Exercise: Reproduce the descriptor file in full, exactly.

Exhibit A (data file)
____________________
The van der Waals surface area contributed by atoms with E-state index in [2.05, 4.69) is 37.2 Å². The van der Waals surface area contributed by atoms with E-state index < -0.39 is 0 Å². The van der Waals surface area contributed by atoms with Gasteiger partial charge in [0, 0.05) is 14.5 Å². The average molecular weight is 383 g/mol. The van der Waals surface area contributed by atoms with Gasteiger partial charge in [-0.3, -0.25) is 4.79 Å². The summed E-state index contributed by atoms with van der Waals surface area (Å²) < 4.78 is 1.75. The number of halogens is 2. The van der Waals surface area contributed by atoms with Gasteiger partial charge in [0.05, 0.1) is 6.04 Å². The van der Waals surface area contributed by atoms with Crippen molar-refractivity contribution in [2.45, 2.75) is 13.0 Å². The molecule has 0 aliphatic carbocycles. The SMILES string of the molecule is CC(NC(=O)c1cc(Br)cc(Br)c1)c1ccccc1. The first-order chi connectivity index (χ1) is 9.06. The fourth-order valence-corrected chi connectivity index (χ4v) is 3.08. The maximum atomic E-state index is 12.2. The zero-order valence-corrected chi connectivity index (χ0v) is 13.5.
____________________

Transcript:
The van der Waals surface area contributed by atoms with E-state index in [2.05, 4.69) is 37.2 Å². The van der Waals surface area contributed by atoms with E-state index < -0.39 is 0 Å². The van der Waals surface area contributed by atoms with Gasteiger partial charge in [0, 0.05) is 14.5 Å². The average molecular weight is 383 g/mol. The van der Waals surface area contributed by atoms with Gasteiger partial charge in [-0.3, -0.25) is 4.79 Å². The summed E-state index contributed by atoms with van der Waals surface area (Å²) < 4.78 is 1.75. The number of halogens is 2. The van der Waals surface area contributed by atoms with Gasteiger partial charge in [0.05, 0.1) is 6.04 Å². The van der Waals surface area contributed by atoms with Crippen molar-refractivity contribution in [2.45, 2.75) is 13.0 Å². The molecule has 0 aliphatic carbocycles. The SMILES string of the molecule is CC(NC(=O)c1cc(Br)cc(Br)c1)c1ccccc1. The first-order chi connectivity index (χ1) is 9.06. The fourth-order valence-corrected chi connectivity index (χ4v) is 3.08. The maximum atomic E-state index is 12.2. The zero-order valence-corrected chi connectivity index (χ0v) is 13.5.